Can I sue my employer for harassment and discrimination, and false imprisonment?

Asked about 1 year ago - Monroe, NC

During a job evaluation Had the manager and 2 supervisors present. At the beginning my manager stated that both would be sitting in and she supported them fully. One of the supervisors locked us in the room and the beginning. They started with why someone would work at a place that made them unhappy. Then I was told that they wanted to hire all new graduates so they could mold them into good employees and they'd worry about clinical skills later. I was the only employee that they did that to. I went to HR and nothing was done other than they let me put a rebuttal in my job performance eval., and about locking me in the room. She thought nobody else noticed and the manager said that the door wouldn't stay shut. Went to the VP with no resolve.

Attorney answers (2)

  1. Jim Wade Vogele

    Contributor Level 4


    Best Answer
    chosen by asker

    Answered . I agree with the previous answer that discrimination or harassment must generally be based on membership in a protected class (age, race, sex, religion etc.). As to false imprisonment, the general definition of that tort/crime is an unlawful restraint of another's liberty. This restraint can consist of physical force or threats of physical force, but also by fraud or unreasonable duress, or by confinement using physical barriers (e.g., a locked door). As often is the case, more facts would be required to conclusively answer the question of whether this scenario would constitute an actionable claim for false imprisonment. You should contact an employment attorney to fully discuss the facts and law applicable to this situation.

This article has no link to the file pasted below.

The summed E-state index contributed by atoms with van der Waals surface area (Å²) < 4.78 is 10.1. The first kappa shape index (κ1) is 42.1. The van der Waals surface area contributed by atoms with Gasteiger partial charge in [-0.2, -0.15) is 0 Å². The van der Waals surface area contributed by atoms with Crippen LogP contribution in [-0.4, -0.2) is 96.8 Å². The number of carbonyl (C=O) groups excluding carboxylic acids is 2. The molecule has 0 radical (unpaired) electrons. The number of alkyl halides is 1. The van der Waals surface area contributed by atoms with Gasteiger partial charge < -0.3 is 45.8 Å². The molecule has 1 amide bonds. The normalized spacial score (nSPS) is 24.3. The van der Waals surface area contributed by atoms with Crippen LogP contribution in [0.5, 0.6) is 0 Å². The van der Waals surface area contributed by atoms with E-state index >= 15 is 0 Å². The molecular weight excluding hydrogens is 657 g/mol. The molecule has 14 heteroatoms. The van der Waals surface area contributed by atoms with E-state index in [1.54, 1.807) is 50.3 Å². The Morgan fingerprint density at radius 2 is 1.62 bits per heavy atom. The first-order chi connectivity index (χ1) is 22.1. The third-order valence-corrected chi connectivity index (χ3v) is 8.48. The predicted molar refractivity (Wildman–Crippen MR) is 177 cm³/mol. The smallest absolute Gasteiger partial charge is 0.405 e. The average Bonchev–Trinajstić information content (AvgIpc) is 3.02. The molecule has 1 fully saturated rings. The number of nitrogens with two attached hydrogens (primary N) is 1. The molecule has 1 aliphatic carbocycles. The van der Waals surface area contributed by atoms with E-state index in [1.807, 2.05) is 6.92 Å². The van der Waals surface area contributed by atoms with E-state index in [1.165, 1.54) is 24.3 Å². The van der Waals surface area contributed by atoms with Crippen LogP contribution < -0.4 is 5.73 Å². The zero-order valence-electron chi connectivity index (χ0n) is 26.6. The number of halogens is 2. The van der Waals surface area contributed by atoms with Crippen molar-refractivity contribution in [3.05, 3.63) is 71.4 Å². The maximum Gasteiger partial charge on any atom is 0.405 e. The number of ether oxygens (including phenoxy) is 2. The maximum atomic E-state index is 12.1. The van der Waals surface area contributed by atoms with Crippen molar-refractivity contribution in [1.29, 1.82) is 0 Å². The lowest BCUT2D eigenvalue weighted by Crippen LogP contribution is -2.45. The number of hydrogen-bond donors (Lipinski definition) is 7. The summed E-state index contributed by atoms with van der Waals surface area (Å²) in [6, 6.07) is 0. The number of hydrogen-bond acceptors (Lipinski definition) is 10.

2. Kirk J. Angel


    Contributor Level 15

    Answered . It is possible to sue your employer for unlawful harassment or unlawful discrimination. However, you must be able to prove that the harassment or discrimination was directed to you because of your race, color, sex, national origin, religion, disability or age 40 or older. I do not see any of this in the facts that you have provided, but certainly it is possible that there are other facts that you did not provide.

    I am not sure that these facts would give rise to a false imprisonment claim.

    Kirk J. Angel is an experienced attorney who focuses his practice on employment law. Mr. Angel, who has practiced... more

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